No ad to show here.

Yelp on the look-out for dodgy reviews

If you’re the kind of business owner that’s posts fake reviews on consumer advice sites, you’d best watch out. They’re upping their game.

You can understand why a business would might engage in this kind of behaviour. After all the allure of a page full of five-star reviews can is more than enough incentive to cause some to attempt to game the system by paying for reviews.

No ad to show here.

The latest salvo in the battle for accurate reviews was fired by Yelp, which has announced that it will begin warning users about reviews that it thinks are fake.

To combat this kind of behaviour, it says, “we’ve put on our detective hats, tracked down these rogue solicitations and are now giving you a heads up. Starting today, when we’ve determined that there have been significant attempts to pay for reviews, you may see a warning (like the one below) that some shady practices may be at play”.

Any reviews it thinks are fake or bought will come with the following warning:

It reads:

We caught someone red-handed trying to buy reviews for this business. We weren’t fooled, but wanted you to know because buying reviews not only hurts consumers, but also honest businesses who play by the rules. Check out the evidence here.”

Yelp says it will remove the warning after 90 days, but only if it doesn’t cover any new misleading reviews.

This kind of policing is undoubtedly necessary. The phenomenon of people paying for fake reviews is a growing one.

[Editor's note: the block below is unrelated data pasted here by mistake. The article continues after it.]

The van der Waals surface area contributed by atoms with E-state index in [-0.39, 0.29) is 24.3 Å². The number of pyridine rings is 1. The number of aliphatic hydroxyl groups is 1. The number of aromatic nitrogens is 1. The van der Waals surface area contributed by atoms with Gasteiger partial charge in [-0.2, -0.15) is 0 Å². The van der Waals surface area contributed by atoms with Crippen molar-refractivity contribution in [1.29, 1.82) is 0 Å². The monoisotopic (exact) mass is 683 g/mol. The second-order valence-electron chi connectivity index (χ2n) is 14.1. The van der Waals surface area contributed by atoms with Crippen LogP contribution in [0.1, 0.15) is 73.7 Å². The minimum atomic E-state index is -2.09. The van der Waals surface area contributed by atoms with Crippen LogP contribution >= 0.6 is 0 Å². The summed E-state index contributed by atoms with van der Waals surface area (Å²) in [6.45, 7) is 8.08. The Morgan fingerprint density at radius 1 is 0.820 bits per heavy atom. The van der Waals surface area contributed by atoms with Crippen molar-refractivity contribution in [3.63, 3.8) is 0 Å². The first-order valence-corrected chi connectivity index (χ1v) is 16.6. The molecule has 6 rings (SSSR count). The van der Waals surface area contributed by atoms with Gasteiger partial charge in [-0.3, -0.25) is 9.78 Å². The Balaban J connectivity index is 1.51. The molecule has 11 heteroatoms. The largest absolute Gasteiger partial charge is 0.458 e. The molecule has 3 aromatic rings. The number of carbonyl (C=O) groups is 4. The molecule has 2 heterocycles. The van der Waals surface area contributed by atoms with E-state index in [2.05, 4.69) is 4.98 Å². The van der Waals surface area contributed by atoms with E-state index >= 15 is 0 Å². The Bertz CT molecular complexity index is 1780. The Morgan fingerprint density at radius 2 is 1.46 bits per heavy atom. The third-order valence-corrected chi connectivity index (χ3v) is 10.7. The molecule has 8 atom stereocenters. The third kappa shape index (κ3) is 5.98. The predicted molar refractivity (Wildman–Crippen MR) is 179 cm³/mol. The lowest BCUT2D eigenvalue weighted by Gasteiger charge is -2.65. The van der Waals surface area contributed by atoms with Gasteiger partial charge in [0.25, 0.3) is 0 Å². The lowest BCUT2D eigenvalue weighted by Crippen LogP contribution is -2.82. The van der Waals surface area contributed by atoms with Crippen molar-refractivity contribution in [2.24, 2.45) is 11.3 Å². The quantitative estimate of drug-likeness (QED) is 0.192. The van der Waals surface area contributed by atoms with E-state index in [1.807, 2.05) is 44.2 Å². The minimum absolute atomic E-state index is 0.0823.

According to tech research company Gartner, anywhere between 10 and 15% of reviews that appear on social media could be fake by 2014. Increasingly large numbers of businesses, it says, will pay for positive reviews.

“With over half of the internet’s population on social networks, organizations are scrambling for new ways to build bigger follower bases, generate more hits on videos, garner more positive reviews than their competitors and solicit ‘likes’ on their Facebook pages,” said Jenny Sussin, senior research analyst at Gartner. “Many marketers have turned to paying for positive reviews with cash, coupons and promotions including additional hits on YouTube videos in order to pique site visitors’ interests in the hope of increasing sales, customer loyalty and customer advocacy through social media ‘word of mouth’ campaigns.”

Founded in 2004, Yelp has an international base of nearly 78-million unique visitors, supplying looking up reviews for businesses Canada, UK, Ireland, France, Germany, Austria, The Netherlands, Spain, Italy, Switzerland, Belgium, Australia, Sweden, Denmark, Norway, Finland, Singapore and Poland.

With the warning in place, it can move a little closer to the ideal of providing accurate reviews for the people visiting it:

We want to make sure consumers are making informed decisions. Yelp’s automated review filter is working around the clock to flag these types of biased reviews, and we believe that you deserve the right to know when this type of activity is taking place behind the scenes.

No ad to show here.

More

News

Sign up to our newsletter to get the latest in digital insights. sign up

Welcome to Memeburn

Sign up to our newsletter to get the latest in digital insights.

Exit mobile version